The invention will be explained more fully with reference to the accompanying drawing.
In this drawing l denotes a copper wire having a. diameter of 0.25 mm., which wire is located freely within a helically wound thread 2 with a thickness of 1.2 mm. which consists of polyvinylchloride which has been plastifled with 15% of diphenylchloride, the thread of polyvinylchloride being wound during this operation on a mandrel of 5 mms. with a pitch of 4 mms. Then there has been proviedd a covering of polyvinylchloride foil 3 which is surrounded successively by a metal covering 4, which acts as a screen, and by a cotton covering 5.
What we claim is:
aeaaeoa 1. An air-insulated flexible cable comprising a tubular flexible insulating sheath, a conductor *element freely disposed within said sheath, and
a helically wound ribbon of insulating material within said sheath, said insulating material comprising a chlorinated polymeride and between apbient temperature.
2. An air-insulated flexible cable comprising a tubular flexible insulating sheath, a conductor element freely disposed within said sheath, and a helically wound ribbon of insulating material within said sheath, said insulating material comprising polyvinyl chloride and about 15% of diphenyl hloride, said insulating material having dielectr e losses less than about 100 1O at wavelengths between'50 and 200 meters measured at the ambient temperature.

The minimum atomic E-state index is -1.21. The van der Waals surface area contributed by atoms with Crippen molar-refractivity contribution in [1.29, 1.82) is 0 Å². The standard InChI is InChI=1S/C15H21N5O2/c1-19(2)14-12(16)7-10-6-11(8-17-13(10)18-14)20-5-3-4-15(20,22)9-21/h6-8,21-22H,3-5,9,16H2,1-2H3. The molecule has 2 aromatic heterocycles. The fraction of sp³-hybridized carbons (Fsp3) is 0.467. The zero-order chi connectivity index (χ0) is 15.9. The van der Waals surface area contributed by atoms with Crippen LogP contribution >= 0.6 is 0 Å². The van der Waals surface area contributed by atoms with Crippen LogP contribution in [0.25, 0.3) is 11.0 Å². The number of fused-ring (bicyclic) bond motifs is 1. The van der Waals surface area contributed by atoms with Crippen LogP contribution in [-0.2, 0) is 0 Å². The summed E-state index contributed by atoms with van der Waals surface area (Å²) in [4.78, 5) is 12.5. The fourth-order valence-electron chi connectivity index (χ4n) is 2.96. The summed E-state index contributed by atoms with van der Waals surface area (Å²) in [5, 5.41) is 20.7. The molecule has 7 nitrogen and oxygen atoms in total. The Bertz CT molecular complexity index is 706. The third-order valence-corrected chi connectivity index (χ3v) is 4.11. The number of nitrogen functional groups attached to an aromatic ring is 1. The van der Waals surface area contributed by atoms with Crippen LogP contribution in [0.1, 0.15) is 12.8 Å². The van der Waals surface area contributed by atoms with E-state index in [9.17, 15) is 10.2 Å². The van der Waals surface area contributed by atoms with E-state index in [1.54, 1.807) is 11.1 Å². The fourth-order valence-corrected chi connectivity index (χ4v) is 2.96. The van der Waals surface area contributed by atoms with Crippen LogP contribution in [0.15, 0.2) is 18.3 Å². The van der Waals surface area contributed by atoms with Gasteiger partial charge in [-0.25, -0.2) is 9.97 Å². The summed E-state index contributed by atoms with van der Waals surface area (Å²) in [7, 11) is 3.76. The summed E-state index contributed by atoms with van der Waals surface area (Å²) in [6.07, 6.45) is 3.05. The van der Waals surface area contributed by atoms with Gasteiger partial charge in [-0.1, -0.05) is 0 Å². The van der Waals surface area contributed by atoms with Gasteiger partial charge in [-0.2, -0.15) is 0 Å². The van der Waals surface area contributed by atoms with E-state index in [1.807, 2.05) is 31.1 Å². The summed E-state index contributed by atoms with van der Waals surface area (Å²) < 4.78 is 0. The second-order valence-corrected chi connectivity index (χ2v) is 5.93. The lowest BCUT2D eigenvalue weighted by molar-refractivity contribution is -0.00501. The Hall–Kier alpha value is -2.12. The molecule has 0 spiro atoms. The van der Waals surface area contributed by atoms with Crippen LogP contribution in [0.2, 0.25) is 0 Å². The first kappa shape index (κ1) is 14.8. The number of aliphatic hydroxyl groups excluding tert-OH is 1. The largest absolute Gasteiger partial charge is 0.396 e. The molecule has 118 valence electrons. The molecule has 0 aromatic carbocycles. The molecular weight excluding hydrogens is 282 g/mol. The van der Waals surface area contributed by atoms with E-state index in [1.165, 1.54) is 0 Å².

3. An air-insulated flexible cable comprising a tubular flexible insulating sheath, a conductive layer on the outer surface of said tubular sheath, a conductor element freely disposed within said sheath, and a helically wound ribbon of insulating material within said sheath. said insulatin material comprising a chlorinated polymeride and a plasticizer in an amount between 10 and 15% of the insulating material, said insulating material having dielectric losses less than about 100x10- at wavelengths between 50 and 206 meters measured at the ambient temperature.
EVmT ARIJ JAN MOI...
REFERENCES @FEEHD The following references are of record in the file of this patent:
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|Citing Patent||Filing date||Publication date||Applicant||Title|
|US4171868 *||Jul 21, 1977||Oct 23, 1979||The Post Office||Optical fiber cable|
|U.S. Classification||174/24, 174/29, 174/28|
|International Classification||H01B11/18, H01B11/00|